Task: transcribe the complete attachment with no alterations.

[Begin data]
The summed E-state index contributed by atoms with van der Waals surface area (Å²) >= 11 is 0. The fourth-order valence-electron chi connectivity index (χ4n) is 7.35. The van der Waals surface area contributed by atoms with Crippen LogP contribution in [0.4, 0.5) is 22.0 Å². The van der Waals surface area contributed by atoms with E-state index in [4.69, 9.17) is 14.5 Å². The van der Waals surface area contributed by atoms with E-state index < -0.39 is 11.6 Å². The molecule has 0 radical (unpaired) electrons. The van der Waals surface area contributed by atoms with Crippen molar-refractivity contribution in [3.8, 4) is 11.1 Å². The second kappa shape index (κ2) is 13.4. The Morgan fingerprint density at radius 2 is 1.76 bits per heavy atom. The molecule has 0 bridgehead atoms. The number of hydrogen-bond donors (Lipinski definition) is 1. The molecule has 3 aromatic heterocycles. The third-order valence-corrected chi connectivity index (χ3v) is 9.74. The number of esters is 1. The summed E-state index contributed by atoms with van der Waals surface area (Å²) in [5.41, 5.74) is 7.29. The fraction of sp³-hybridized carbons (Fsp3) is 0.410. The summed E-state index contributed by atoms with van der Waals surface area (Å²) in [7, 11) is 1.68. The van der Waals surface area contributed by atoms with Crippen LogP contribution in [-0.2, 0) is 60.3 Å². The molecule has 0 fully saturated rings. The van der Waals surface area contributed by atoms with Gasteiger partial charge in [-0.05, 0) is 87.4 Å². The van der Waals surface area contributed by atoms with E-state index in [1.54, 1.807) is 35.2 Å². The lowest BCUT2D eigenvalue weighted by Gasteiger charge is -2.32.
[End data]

The summed E-state index contributed by atoms with van der Waals surface area (Å²) >= 11 is 0. The fourth-order valence-electron chi connectivity index (χ4n) is 7.35. The van der Waals surface area contributed by atoms with Crippen LogP contribution in [0.4, 0.5) is 22.0 Å². The van der Waals surface area contributed by atoms with E-state index in [4.69, 9.17) is 14.5 Å². The van der Waals surface area contributed by atoms with E-state index < -0.39 is 11.6 Å². The molecule has 0 radical (unpaired) electrons. The van der Waals surface area contributed by atoms with Crippen molar-refractivity contribution in [3.8, 4) is 11.1 Å². The second kappa shape index (κ2) is 13.4. The Morgan fingerprint density at radius 2 is 1.76 bits per heavy atom. The molecule has 0 bridgehead atoms. The number of hydrogen-bond donors (Lipinski definition) is 1. The molecule has 3 aromatic heterocycles. The third-order valence-corrected chi connectivity index (χ3v) is 9.74. The number of esters is 1. The summed E-state index contributed by atoms with van der Waals surface area (Å²) in [5.41, 5.74) is 7.29. The fraction of sp³-hybridized carbons (Fsp3) is 0.410. The summed E-state index contributed by atoms with van der Waals surface area (Å²) in [7, 11) is 1.68. The van der Waals surface area contributed by atoms with Crippen LogP contribution in [-0.2, 0) is 60.3 Å². The molecule has 0 fully saturated rings. The van der Waals surface area contributed by atoms with Gasteiger partial charge in [-0.05, 0) is 87.4 Å². The van der Waals surface area contributed by atoms with E-state index in [1.54, 1.807) is 35.2 Å². The lowest BCUT2D eigenvalue weighted by Gasteiger charge is -2.32.